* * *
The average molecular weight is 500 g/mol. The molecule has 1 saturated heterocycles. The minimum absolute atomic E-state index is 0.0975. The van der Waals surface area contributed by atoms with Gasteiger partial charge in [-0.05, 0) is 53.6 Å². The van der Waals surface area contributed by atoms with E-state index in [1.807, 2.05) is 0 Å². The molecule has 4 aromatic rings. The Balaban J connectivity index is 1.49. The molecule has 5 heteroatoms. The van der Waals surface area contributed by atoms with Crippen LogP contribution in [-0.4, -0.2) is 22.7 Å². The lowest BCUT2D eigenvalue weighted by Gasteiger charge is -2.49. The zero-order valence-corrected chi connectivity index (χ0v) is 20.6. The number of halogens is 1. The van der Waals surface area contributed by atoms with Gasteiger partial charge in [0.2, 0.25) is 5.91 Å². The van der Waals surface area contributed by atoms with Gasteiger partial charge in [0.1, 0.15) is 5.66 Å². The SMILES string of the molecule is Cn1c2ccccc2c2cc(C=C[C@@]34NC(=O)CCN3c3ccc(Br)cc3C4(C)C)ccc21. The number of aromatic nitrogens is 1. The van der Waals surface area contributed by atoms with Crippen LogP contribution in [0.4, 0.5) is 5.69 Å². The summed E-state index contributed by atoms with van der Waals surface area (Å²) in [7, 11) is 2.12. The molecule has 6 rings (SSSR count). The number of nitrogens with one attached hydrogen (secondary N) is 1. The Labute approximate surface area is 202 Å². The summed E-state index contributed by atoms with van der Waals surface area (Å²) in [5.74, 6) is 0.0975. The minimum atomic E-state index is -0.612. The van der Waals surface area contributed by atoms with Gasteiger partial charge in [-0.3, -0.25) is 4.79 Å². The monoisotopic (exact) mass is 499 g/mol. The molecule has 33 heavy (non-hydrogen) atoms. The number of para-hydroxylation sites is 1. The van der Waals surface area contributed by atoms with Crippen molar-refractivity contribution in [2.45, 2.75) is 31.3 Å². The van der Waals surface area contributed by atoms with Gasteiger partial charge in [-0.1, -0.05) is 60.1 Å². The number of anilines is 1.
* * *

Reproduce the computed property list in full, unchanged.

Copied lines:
The average molecular weight is 500 g/mol. The molecule has 1 saturated heterocycles. The minimum absolute atomic E-state index is 0.0975. The van der Waals surface area contributed by atoms with Gasteiger partial charge in [-0.05, 0) is 53.6 Å². The van der Waals surface area contributed by atoms with E-state index in [1.807, 2.05) is 0 Å². The molecule has 4 aromatic rings. The Balaban J connectivity index is 1.49. The molecule has 5 heteroatoms. The van der Waals surface area contributed by atoms with Crippen LogP contribution in [-0.4, -0.2) is 22.7 Å². The lowest BCUT2D eigenvalue weighted by Gasteiger charge is -2.49. The zero-order valence-corrected chi connectivity index (χ0v) is 20.6. The number of halogens is 1. The van der Waals surface area contributed by atoms with Gasteiger partial charge in [0.2, 0.25) is 5.91 Å². The van der Waals surface area contributed by atoms with Gasteiger partial charge in [0.1, 0.15) is 5.66 Å². The SMILES string of the molecule is Cn1c2ccccc2c2cc(C=C[C@@]34NC(=O)CCN3c3ccc(Br)cc3C4(C)C)ccc21. The number of aromatic nitrogens is 1. The van der Waals surface area contributed by atoms with Crippen LogP contribution in [0.4, 0.5) is 5.69 Å². The summed E-state index contributed by atoms with van der Waals surface area (Å²) in [7, 11) is 2.12. The molecule has 6 rings (SSSR count). The number of nitrogens with one attached hydrogen (secondary N) is 1. The Labute approximate surface area is 202 Å². The summed E-state index contributed by atoms with van der Waals surface area (Å²) in [5.74, 6) is 0.0975. The minimum atomic E-state index is -0.612. The van der Waals surface area contributed by atoms with Gasteiger partial charge in [-0.3, -0.25) is 4.79 Å². The monoisotopic (exact) mass is 499 g/mol. The molecule has 33 heavy (non-hydrogen) atoms. The number of para-hydroxylation sites is 1. The van der Waals surface area contributed by atoms with Crippen molar-refractivity contribution in [2.45, 2.75) is 31.3 Å². The van der Waals surface area contributed by atoms with Gasteiger partial charge in [-0.1, -0.05) is 60.1 Å². The number of anilines is 1.